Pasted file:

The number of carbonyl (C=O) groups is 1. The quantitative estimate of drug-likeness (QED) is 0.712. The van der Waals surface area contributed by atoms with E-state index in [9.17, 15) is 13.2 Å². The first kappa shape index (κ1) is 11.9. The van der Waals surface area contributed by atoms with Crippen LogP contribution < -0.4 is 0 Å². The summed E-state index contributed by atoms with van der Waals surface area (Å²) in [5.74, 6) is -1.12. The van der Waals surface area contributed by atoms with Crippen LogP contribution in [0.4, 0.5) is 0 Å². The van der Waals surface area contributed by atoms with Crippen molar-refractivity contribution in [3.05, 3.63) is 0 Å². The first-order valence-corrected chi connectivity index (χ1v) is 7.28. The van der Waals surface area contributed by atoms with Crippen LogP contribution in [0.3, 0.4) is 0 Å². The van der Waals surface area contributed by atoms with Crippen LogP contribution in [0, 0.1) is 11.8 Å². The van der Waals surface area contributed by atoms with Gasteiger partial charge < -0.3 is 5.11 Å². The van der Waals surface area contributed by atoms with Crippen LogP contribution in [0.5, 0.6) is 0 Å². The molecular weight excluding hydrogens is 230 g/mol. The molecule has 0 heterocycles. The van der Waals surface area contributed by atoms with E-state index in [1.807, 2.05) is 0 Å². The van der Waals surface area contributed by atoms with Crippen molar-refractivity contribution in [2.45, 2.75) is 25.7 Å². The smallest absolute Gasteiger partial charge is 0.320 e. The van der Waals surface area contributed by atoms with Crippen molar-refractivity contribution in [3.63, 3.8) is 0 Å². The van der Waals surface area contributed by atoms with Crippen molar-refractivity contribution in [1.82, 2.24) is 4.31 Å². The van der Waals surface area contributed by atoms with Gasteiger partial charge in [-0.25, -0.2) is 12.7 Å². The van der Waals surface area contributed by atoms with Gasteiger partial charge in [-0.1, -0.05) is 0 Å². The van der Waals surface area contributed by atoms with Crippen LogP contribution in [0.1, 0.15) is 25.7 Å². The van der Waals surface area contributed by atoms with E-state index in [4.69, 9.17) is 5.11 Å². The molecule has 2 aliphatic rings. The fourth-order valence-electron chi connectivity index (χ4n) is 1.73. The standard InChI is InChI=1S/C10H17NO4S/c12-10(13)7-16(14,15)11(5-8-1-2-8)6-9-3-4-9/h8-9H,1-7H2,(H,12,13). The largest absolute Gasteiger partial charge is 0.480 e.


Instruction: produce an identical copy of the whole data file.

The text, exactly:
The number of carbonyl (C=O) groups is 1. The quantitative estimate of drug-likeness (QED) is 0.712. The van der Waals surface area contributed by atoms with E-state index in [9.17, 15) is 13.2 Å². The first kappa shape index (κ1) is 11.9. The van der Waals surface area contributed by atoms with Crippen LogP contribution < -0.4 is 0 Å². The summed E-state index contributed by atoms with van der Waals surface area (Å²) in [5.74, 6) is -1.12. The van der Waals surface area contributed by atoms with Crippen LogP contribution in [0.4, 0.5) is 0 Å². The van der Waals surface area contributed by atoms with Crippen molar-refractivity contribution in [3.05, 3.63) is 0 Å². The first-order valence-corrected chi connectivity index (χ1v) is 7.28. The van der Waals surface area contributed by atoms with Crippen LogP contribution in [0.3, 0.4) is 0 Å². The van der Waals surface area contributed by atoms with Crippen LogP contribution in [0, 0.1) is 11.8 Å². The van der Waals surface area contributed by atoms with Gasteiger partial charge < -0.3 is 5.11 Å². The van der Waals surface area contributed by atoms with Crippen LogP contribution in [0.5, 0.6) is 0 Å². The molecular weight excluding hydrogens is 230 g/mol. The molecule has 0 heterocycles. The van der Waals surface area contributed by atoms with E-state index in [1.807, 2.05) is 0 Å². The van der Waals surface area contributed by atoms with Crippen molar-refractivity contribution in [2.45, 2.75) is 25.7 Å². The smallest absolute Gasteiger partial charge is 0.320 e. The van der Waals surface area contributed by atoms with Crippen molar-refractivity contribution in [3.63, 3.8) is 0 Å². The van der Waals surface area contributed by atoms with Crippen molar-refractivity contribution in [1.82, 2.24) is 4.31 Å². The van der Waals surface area contributed by atoms with Gasteiger partial charge in [-0.25, -0.2) is 12.7 Å². The van der Waals surface area contributed by atoms with Gasteiger partial charge in [-0.1, -0.05) is 0 Å². The van der Waals surface area contributed by atoms with Crippen LogP contribution in [0.1, 0.15) is 25.7 Å². The van der Waals surface area contributed by atoms with E-state index in [4.69, 9.17) is 5.11 Å². The molecule has 2 aliphatic rings. The fourth-order valence-electron chi connectivity index (χ4n) is 1.73. The standard InChI is InChI=1S/C10H17NO4S/c12-10(13)7-16(14,15)11(5-8-1-2-8)6-9-3-4-9/h8-9H,1-7H2,(H,12,13). The largest absolute Gasteiger partial charge is 0.480 e.